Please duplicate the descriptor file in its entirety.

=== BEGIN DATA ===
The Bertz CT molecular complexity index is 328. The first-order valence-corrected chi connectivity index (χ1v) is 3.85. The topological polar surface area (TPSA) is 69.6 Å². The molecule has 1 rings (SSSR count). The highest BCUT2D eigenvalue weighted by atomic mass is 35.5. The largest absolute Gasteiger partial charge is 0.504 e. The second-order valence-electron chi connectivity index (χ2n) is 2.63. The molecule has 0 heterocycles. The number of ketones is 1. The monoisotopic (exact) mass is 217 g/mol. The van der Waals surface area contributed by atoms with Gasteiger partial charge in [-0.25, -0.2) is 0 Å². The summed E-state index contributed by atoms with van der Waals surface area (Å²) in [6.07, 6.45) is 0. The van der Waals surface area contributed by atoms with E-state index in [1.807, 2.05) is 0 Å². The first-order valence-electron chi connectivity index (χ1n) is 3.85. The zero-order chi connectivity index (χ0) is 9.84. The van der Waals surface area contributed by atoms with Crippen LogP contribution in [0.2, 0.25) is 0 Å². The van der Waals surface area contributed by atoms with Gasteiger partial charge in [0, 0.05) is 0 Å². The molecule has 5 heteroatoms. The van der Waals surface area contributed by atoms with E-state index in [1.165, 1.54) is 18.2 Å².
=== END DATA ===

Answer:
The Bertz CT molecular complexity index is 328. The first-order valence-corrected chi connectivity index (χ1v) is 3.85. The topological polar surface area (TPSA) is 69.6 Å². The molecule has 1 rings (SSSR count). The highest BCUT2D eigenvalue weighted by atomic mass is 35.5. The largest absolute Gasteiger partial charge is 0.504 e. The second-order valence-electron chi connectivity index (χ2n) is 2.63. The molecule has 0 heterocycles. The number of ketones is 1. The monoisotopic (exact) mass is 217 g/mol. The van der Waals surface area contributed by atoms with Gasteiger partial charge in [-0.25, -0.2) is 0 Å². The summed E-state index contributed by atoms with van der Waals surface area (Å²) in [6.07, 6.45) is 0. The van der Waals surface area contributed by atoms with E-state index in [1.807, 2.05) is 0 Å². The first-order valence-electron chi connectivity index (χ1n) is 3.85. The zero-order chi connectivity index (χ0) is 9.84. The van der Waals surface area contributed by atoms with Crippen LogP contribution in [0.2, 0.25) is 0 Å². The van der Waals surface area contributed by atoms with Gasteiger partial charge in [0, 0.05) is 0 Å². The molecule has 5 heteroatoms. The van der Waals surface area contributed by atoms with E-state index in [1.165, 1.54) is 18.2 Å².